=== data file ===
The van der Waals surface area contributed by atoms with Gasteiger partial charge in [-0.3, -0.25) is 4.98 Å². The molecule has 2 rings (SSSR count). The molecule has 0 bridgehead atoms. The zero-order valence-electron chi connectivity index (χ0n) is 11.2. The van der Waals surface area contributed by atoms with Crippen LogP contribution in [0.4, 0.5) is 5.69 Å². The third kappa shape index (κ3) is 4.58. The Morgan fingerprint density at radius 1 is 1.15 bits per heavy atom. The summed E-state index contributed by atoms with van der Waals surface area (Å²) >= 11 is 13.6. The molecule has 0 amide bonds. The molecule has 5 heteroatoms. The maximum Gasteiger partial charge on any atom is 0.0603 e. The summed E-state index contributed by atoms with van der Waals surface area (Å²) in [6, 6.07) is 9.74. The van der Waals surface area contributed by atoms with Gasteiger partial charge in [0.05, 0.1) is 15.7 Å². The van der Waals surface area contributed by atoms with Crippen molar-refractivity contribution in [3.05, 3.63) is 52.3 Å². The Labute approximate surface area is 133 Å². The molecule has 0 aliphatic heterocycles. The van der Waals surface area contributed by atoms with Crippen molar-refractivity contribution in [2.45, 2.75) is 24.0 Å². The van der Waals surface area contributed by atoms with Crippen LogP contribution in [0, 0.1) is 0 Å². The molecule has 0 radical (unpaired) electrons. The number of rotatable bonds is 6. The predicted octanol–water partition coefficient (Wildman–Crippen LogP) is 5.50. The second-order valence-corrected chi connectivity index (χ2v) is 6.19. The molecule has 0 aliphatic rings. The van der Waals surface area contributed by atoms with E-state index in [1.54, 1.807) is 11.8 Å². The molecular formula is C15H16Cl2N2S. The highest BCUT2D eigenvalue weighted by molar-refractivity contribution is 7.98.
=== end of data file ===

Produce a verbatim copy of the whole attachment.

The van der Waals surface area contributed by atoms with Gasteiger partial charge in [-0.3, -0.25) is 4.98 Å². The molecule has 2 rings (SSSR count). The molecule has 0 bridgehead atoms. The zero-order valence-electron chi connectivity index (χ0n) is 11.2. The van der Waals surface area contributed by atoms with Crippen LogP contribution in [0.4, 0.5) is 5.69 Å². The third kappa shape index (κ3) is 4.58. The Morgan fingerprint density at radius 1 is 1.15 bits per heavy atom. The summed E-state index contributed by atoms with van der Waals surface area (Å²) >= 11 is 13.6. The molecule has 0 amide bonds. The molecule has 5 heteroatoms. The maximum Gasteiger partial charge on any atom is 0.0603 e. The summed E-state index contributed by atoms with van der Waals surface area (Å²) in [6, 6.07) is 9.74. The van der Waals surface area contributed by atoms with Gasteiger partial charge in [0.05, 0.1) is 15.7 Å². The van der Waals surface area contributed by atoms with Crippen molar-refractivity contribution in [3.05, 3.63) is 52.3 Å². The Labute approximate surface area is 133 Å². The molecule has 0 aliphatic heterocycles. The van der Waals surface area contributed by atoms with Crippen molar-refractivity contribution in [2.45, 2.75) is 24.0 Å². The van der Waals surface area contributed by atoms with Crippen LogP contribution in [0, 0.1) is 0 Å². The molecule has 0 radical (unpaired) electrons. The number of rotatable bonds is 6. The predicted octanol–water partition coefficient (Wildman–Crippen LogP) is 5.50. The second-order valence-corrected chi connectivity index (χ2v) is 6.19. The molecule has 0 aliphatic rings. The van der Waals surface area contributed by atoms with E-state index in [1.54, 1.807) is 11.8 Å². The molecular formula is C15H16Cl2N2S. The highest BCUT2D eigenvalue weighted by molar-refractivity contribution is 7.98.